Boston Mayor Thomas M. Menino was ordered to turn over the computer and software of a senior aide after his office provided only 18 e-mail messages from the aide over a six-month period in response to a request from the Boston Globe, the newspaper reported.
The deletions were discovered when two mayoral challengers independently produced hundreds of e-mail messages sent or received by aide Michael Kineavy from Oct. 1, 2008 to March 31, 2009. Boston must now hire an independent computer forensics specialist to recover the messages.
The city is arguing that the deletions were an online glitch and that the law is unclear as to whether it was required to provide them to the Globe. During a press conference, City Corporation Counsel Bill Sinnott said that “there is an ambiguity in the law” concerning what defines public e-mail and that the secretary of state has “conceded to us there is a real absence of guidance,” the Boston Herald reported.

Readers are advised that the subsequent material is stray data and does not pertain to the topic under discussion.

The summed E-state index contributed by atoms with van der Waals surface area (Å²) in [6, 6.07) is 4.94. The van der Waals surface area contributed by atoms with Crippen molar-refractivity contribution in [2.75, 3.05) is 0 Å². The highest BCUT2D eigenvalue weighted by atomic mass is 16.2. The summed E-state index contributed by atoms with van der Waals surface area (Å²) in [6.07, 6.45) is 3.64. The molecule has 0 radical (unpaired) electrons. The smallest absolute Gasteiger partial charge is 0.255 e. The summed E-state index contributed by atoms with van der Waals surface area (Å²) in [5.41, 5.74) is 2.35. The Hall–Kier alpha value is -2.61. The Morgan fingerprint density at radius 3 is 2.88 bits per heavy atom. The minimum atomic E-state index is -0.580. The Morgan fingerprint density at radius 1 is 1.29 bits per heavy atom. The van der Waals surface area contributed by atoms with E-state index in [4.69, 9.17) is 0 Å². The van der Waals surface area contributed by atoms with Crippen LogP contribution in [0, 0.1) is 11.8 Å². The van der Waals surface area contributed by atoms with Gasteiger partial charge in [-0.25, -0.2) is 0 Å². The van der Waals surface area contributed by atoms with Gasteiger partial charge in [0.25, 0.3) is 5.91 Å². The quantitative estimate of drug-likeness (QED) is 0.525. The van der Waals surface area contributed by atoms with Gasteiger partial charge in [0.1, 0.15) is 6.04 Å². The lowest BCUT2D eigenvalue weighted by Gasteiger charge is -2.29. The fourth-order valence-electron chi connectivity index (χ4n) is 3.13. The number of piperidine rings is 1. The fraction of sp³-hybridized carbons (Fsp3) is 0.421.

A 2003 bulletin from the state supervisor of public records defines e-mail messages as a public records subject to the same retention schedules as paper records. According to the Massachusetts Public Records Division, the state has not yet adopted formal standards for the storage, retrieval and maintenance of long-term electronic records. However, state public records law requires municipal employees to save electronic correspondence for at least two years, even if the contents are of “no informational or evidential value.’’
Sinnott told the Herald that city employees are trained to save e-mail messages in accordance with the law but that Kineavy was deleting his messages with the belief that they were backed up by city servers.